Spirulina, algae packed with protein and hailed as a superfood, will make a six-month trip to space in 2021 to test its suitability as a bountiful and nutritious crop for astronauts on long-term space missions.
The UF/IFAS Settles Lab identifies crops and growth systems that are suitable for space flight and provide biological life support to astronauts. Spirulina is their most recent test subject.
“Algae that we previously grew in space grew great, but it has this background level of mutation,” said Mark Settles, UF/IFAS horticultural sciences professor. “Our goal is to grow spirulina in space for six months to see if it remains stable. We want to see if anything will happen in terms of stress to the crop that impacts its ability to be a stable and healthy nutritious item for astronauts.”
Sometimes, the space environment can cause crops to mutate. Radiation, microgravity or volatiles in the spacecraft are all factors that can impact how photosynthetic organisms like spirulina grow in space. For example, spirulina could produce weird metabolites or develop a different nutritional composition, Settles said. These mutations can cause spirulina to stop growing or make it less healthy for humans to consume. Astronauts are not going to eat the spirulina right now, just grow it under a quick and easy method inside the spacecraft.
“There could be other factors or some combination thereof that caused these mutations in our prior International Space Station experiment, that is what we are trying to identify,” Settles said. “Previous research shows spirulina is more radiation resistant than the other algae we tested, and we want to see if it shows a nice even, expected and predictable growth.”
Selectively breeding foods for human consumption is a regular part of the food production process. When plant breeders develop a new fruit or vegetable species for consumption, some of these crops can produce toxins that would be unhealthy for humans to consume and the scientists breed those traits out to produce a safe, palatable product. Settles and his team are doing the same work, but specifically applying these principles to spirulina and how it reacts to the space environment.
The three-year project will start in the spring of 2021. Scientists will conduct spirulina research on Earth for six months, then the spirulina will be scheduled for flight where it will grow on the International Space Station for six months. Once it returns, researchers will analyze the collected samples to determine its fitness for growth in space.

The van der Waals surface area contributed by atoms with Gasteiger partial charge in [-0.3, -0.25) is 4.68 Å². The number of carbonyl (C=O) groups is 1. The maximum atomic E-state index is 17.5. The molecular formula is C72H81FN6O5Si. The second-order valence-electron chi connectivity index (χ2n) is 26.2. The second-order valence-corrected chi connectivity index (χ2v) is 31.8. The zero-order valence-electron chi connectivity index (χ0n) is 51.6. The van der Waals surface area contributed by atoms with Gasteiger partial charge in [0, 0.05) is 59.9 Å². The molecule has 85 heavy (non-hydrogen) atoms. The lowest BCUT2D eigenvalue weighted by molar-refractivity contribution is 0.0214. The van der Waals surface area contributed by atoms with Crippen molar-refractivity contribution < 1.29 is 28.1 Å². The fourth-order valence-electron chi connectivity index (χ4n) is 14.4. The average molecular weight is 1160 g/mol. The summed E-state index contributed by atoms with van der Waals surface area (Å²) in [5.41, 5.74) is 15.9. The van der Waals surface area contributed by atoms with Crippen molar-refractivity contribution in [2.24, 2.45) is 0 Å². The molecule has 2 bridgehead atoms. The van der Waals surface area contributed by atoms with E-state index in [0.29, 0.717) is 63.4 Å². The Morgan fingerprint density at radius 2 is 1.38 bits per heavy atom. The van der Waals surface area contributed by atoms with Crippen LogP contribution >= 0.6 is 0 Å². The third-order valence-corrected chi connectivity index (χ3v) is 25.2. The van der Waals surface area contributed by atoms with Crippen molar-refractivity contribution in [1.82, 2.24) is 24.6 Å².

“Our hope is that spirulina behaves in space exactly as it does on Earth,” he said. “We hope to see nothing exciting at all.”
The spirulina will grow in culture bags that allow diffusion of cabin air into the growth media. Astronauts will place the bags under a growth light. Every few weeks, the astronauts will transfer some of the algae into new media and take samples for analysis on Earth. The collected samples will allow Settles and his team to test the algae to see if it creates concern about growing for extended periods of time in space.
“One thing I have always been curious about is how to make microorganisms, like spirulina, more palatable,” Settles said. “If we can get algae to grow well, can we shift it to be a more common food? This is curiosity-based research. Once we understand its growth, there come all the practical applications for algae like spirulina. First, for space. But what about our daily foods – an algae flour? We are interested in developing crops that do not detract from quality, provide nutrients and could be less dependent upon large farmland acreage to shift us towards a completely alternate production scheme.”
This project is one of several recent grants recently announced by the NASA Biological and Physical Sciences Division’s Space Biology Program that will advance our understanding of how living systems respond to life in space. Three of 18 announced grants were awarded to UF/IFAS faculty to further research that will support human space exploration.